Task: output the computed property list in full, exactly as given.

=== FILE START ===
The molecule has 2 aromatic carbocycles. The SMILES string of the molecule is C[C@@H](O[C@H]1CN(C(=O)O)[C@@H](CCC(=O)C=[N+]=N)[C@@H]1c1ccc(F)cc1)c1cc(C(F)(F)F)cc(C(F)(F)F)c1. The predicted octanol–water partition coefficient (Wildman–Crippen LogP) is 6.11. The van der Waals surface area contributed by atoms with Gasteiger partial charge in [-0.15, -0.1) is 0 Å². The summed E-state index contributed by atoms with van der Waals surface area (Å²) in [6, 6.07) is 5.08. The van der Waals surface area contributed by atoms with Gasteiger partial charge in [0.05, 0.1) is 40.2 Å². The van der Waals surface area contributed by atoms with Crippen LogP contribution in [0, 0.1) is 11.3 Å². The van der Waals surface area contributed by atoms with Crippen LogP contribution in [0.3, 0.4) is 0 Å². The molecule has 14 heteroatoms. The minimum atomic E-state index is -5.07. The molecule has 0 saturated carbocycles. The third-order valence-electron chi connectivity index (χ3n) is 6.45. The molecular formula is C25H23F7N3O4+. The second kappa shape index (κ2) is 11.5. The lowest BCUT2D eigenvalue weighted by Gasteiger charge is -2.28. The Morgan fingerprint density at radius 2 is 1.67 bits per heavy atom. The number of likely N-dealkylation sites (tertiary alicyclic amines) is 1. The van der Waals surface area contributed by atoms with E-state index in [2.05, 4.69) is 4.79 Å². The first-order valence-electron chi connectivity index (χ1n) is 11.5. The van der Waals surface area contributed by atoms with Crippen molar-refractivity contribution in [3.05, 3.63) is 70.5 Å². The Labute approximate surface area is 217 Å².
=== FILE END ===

The molecule has 2 aromatic carbocycles. The SMILES string of the molecule is C[C@@H](O[C@H]1CN(C(=O)O)[C@@H](CCC(=O)C=[N+]=N)[C@@H]1c1ccc(F)cc1)c1cc(C(F)(F)F)cc(C(F)(F)F)c1. The predicted octanol–water partition coefficient (Wildman–Crippen LogP) is 6.11. The van der Waals surface area contributed by atoms with Gasteiger partial charge in [-0.15, -0.1) is 0 Å². The summed E-state index contributed by atoms with van der Waals surface area (Å²) in [6, 6.07) is 5.08. The van der Waals surface area contributed by atoms with Gasteiger partial charge in [0.05, 0.1) is 40.2 Å². The van der Waals surface area contributed by atoms with Crippen LogP contribution in [0, 0.1) is 11.3 Å². The van der Waals surface area contributed by atoms with Crippen LogP contribution in [0.3, 0.4) is 0 Å². The molecule has 14 heteroatoms. The minimum atomic E-state index is -5.07. The molecule has 0 saturated carbocycles. The third-order valence-electron chi connectivity index (χ3n) is 6.45. The molecular formula is C25H23F7N3O4+. The second kappa shape index (κ2) is 11.5. The lowest BCUT2D eigenvalue weighted by Gasteiger charge is -2.28. The Morgan fingerprint density at radius 2 is 1.67 bits per heavy atom. The number of likely N-dealkylation sites (tertiary alicyclic amines) is 1. The van der Waals surface area contributed by atoms with E-state index in [2.05, 4.69) is 4.79 Å². The first-order valence-electron chi connectivity index (χ1n) is 11.5. The van der Waals surface area contributed by atoms with Crippen molar-refractivity contribution in [3.05, 3.63) is 70.5 Å². The Labute approximate surface area is 217 Å².